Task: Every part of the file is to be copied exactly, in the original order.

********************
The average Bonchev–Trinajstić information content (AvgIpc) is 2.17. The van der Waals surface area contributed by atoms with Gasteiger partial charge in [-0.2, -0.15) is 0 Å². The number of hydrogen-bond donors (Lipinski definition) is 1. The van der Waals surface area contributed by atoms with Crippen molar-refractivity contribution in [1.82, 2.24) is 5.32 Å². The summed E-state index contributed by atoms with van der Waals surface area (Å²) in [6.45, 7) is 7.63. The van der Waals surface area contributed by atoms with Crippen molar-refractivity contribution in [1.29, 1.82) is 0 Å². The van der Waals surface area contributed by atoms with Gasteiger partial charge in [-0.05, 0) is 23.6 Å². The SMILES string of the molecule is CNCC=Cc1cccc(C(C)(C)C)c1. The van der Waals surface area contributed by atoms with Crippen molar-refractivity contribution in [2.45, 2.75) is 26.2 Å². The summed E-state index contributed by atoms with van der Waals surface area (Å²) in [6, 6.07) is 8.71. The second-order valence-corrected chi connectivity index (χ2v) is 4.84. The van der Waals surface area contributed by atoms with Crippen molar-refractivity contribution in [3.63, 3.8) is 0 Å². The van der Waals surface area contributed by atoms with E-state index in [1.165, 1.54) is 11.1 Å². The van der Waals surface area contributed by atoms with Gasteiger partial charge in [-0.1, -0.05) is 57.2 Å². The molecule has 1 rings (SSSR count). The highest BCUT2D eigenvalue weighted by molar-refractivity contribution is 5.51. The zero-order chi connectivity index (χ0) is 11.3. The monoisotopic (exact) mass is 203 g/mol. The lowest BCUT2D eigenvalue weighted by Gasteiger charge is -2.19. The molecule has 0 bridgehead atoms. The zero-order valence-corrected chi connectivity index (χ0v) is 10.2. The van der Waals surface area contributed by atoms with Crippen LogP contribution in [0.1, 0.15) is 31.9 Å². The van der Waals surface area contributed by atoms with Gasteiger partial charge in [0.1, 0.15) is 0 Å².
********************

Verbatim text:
The average Bonchev–Trinajstić information content (AvgIpc) is 2.17. The van der Waals surface area contributed by atoms with Gasteiger partial charge in [-0.2, -0.15) is 0 Å². The number of hydrogen-bond donors (Lipinski definition) is 1. The van der Waals surface area contributed by atoms with Crippen molar-refractivity contribution in [1.82, 2.24) is 5.32 Å². The summed E-state index contributed by atoms with van der Waals surface area (Å²) in [6.45, 7) is 7.63. The van der Waals surface area contributed by atoms with Crippen molar-refractivity contribution in [1.29, 1.82) is 0 Å². The van der Waals surface area contributed by atoms with Gasteiger partial charge in [-0.05, 0) is 23.6 Å². The SMILES string of the molecule is CNCC=Cc1cccc(C(C)(C)C)c1. The van der Waals surface area contributed by atoms with Crippen molar-refractivity contribution in [2.45, 2.75) is 26.2 Å². The summed E-state index contributed by atoms with van der Waals surface area (Å²) in [6, 6.07) is 8.71. The second-order valence-corrected chi connectivity index (χ2v) is 4.84. The van der Waals surface area contributed by atoms with Crippen molar-refractivity contribution in [3.63, 3.8) is 0 Å². The van der Waals surface area contributed by atoms with E-state index in [1.165, 1.54) is 11.1 Å². The van der Waals surface area contributed by atoms with Gasteiger partial charge in [-0.1, -0.05) is 57.2 Å². The molecule has 1 rings (SSSR count). The highest BCUT2D eigenvalue weighted by molar-refractivity contribution is 5.51. The zero-order chi connectivity index (χ0) is 11.3. The monoisotopic (exact) mass is 203 g/mol. The lowest BCUT2D eigenvalue weighted by Gasteiger charge is -2.19. The molecule has 0 bridgehead atoms. The zero-order valence-corrected chi connectivity index (χ0v) is 10.2. The van der Waals surface area contributed by atoms with Crippen LogP contribution in [0.1, 0.15) is 31.9 Å². The van der Waals surface area contributed by atoms with Gasteiger partial charge in [0.1, 0.15) is 0 Å².